Day 7 - London (continued)
We continued walking, past the
Victoria and Albert Museum (no time to go in):
Past the Natural History Museum
(again, no time to go in):
And finally to the
London Science Museum, which happily we did go into.
While everyone else rested, I rushed upstairs to see what I had dragged
everyone here for,
Charles Babbage's Difference Engine
[[I told you that you'd never guess -K].
It's an early mechanical computer, made entirely out of gears and
powered by a crank.
He designed this (and also his Analytical engine, which had many
features of modern computers) back in Victorian times, but
for various reasons they were never built. The difference engine shown
here was built from his original plans in the 1990s.
Unfortunately it is hard to make out because it is stored behind
They had many other related things, including (somewhat morbidly)
Babbage's brain in a jar:
They are building another copy of the machine, to send to a museum
in America [[Next time we won't have
to go to London to see it -K]:
Besides this, they had plenty of other interesting computer artifacts.
They had slide rules, a Pascal adder, Napier's bones (logarithms,
not his actual bones), and
a computer that approximated the national economy using water.
They also had a water fountain, the first one we saw on our entire trip!
Here is a Pegasus computer, which they claim is the last fully-operating
vacuum-tube ("valve" if you are British) based computer in the world:
Here is a PDP-8, the type of machine UNIX was first written on:
After I bored everyone with computer stuff, we moved on. We took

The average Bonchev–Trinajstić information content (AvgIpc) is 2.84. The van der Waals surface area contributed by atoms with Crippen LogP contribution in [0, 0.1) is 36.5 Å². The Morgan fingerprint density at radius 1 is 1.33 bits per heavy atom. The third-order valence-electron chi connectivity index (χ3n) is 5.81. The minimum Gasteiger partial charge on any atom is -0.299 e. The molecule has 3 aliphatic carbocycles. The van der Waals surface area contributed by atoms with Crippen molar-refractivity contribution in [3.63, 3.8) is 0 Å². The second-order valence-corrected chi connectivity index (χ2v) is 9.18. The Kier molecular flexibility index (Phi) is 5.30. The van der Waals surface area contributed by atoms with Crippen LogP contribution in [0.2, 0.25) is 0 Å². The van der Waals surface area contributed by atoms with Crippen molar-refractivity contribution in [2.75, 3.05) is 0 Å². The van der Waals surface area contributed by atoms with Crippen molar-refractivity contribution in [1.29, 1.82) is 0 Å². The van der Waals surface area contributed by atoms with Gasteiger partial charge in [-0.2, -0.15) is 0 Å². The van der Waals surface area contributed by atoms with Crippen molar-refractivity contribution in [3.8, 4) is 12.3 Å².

advantage of the beautiful weather by walking
along the Serpentine in Hyde Park.
Those tantalizing chairs you see had to be rented if you wanted
to sit on them; there was someone whose job was to spend the whole
day chasing non-paying tourists off of them.
We walked past the
Duke of York Column which looms over the Duke of York Steps:
We eventually arrived at Kristina's favorite place in London,
in Trafalgar Square:
That's the National Gallery
that you can see in the background.
Tradition is that you climb up and have your picture taken with the
lions on the column. I didn't do that, but Marie and Kristina did.
The others wandered off: Marie to meet a LOTR friend, and Kristina and
Jess to see Jane Austen's picture in the Portrait Gallery and to check
out Downing Street (where the Prime Minister Lives).
I waited in the shade of the column, looking
a bit tired from all the traveling:
After this it was back to the hostel, early for once. This was
our last full day in England...
Continue to the long journey home